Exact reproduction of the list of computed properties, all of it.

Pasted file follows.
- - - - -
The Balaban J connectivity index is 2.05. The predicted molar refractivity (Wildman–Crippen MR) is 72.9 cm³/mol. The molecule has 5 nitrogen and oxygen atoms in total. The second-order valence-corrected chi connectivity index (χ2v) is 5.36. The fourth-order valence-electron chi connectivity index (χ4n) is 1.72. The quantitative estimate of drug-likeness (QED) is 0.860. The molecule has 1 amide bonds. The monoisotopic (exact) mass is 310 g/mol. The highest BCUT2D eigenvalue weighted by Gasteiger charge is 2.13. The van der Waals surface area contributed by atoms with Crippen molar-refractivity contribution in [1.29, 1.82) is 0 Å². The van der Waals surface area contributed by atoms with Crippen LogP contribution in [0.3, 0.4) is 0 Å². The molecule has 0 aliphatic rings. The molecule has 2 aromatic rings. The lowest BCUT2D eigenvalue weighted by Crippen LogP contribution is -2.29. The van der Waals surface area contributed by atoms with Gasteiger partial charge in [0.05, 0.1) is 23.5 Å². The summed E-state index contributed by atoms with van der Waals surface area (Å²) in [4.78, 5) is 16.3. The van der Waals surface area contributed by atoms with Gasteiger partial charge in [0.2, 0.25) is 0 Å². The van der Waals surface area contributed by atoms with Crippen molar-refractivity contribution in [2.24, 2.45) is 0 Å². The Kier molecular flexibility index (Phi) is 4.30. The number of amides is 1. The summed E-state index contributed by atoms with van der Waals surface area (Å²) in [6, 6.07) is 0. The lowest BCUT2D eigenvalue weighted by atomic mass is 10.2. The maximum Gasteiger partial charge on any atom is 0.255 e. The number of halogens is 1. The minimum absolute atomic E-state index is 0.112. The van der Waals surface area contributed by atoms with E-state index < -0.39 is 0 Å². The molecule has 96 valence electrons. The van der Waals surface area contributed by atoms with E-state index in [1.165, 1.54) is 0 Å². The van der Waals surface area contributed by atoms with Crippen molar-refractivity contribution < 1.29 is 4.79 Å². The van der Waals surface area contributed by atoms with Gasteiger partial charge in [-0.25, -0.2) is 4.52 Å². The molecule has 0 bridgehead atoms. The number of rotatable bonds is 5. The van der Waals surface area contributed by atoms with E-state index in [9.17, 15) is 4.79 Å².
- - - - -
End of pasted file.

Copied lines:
The Balaban J connectivity index is 2.05. The predicted molar refractivity (Wildman–Crippen MR) is 72.9 cm³/mol. The molecule has 5 nitrogen and oxygen atoms in total. The second-order valence-corrected chi connectivity index (χ2v) is 5.36. The fourth-order valence-electron chi connectivity index (χ4n) is 1.72. The quantitative estimate of drug-likeness (QED) is 0.860. The molecule has 1 amide bonds. The monoisotopic (exact) mass is 310 g/mol. The highest BCUT2D eigenvalue weighted by Gasteiger charge is 2.13. The van der Waals surface area contributed by atoms with Crippen molar-refractivity contribution in [1.29, 1.82) is 0 Å². The van der Waals surface area contributed by atoms with Crippen LogP contribution in [0.3, 0.4) is 0 Å². The molecule has 0 aliphatic rings. The molecule has 2 aromatic rings. The lowest BCUT2D eigenvalue weighted by Crippen LogP contribution is -2.29. The van der Waals surface area contributed by atoms with Gasteiger partial charge in [0.05, 0.1) is 23.5 Å². The summed E-state index contributed by atoms with van der Waals surface area (Å²) in [4.78, 5) is 16.3. The van der Waals surface area contributed by atoms with Gasteiger partial charge in [0.2, 0.25) is 0 Å². The van der Waals surface area contributed by atoms with Crippen molar-refractivity contribution in [2.24, 2.45) is 0 Å². The Kier molecular flexibility index (Phi) is 4.30. The number of amides is 1. The summed E-state index contributed by atoms with van der Waals surface area (Å²) in [6, 6.07) is 0. The lowest BCUT2D eigenvalue weighted by atomic mass is 10.2. The maximum Gasteiger partial charge on any atom is 0.255 e. The number of halogens is 1. The minimum absolute atomic E-state index is 0.112. The van der Waals surface area contributed by atoms with E-state index < -0.39 is 0 Å². The molecule has 96 valence electrons. The van der Waals surface area contributed by atoms with E-state index in [1.165, 1.54) is 0 Å². The van der Waals surface area contributed by atoms with Crippen molar-refractivity contribution < 1.29 is 4.79 Å². The van der Waals surface area contributed by atoms with Gasteiger partial charge in [-0.25, -0.2) is 4.52 Å². The molecule has 0 bridgehead atoms. The number of rotatable bonds is 5. The van der Waals surface area contributed by atoms with E-state index in [9.17, 15) is 4.79 Å².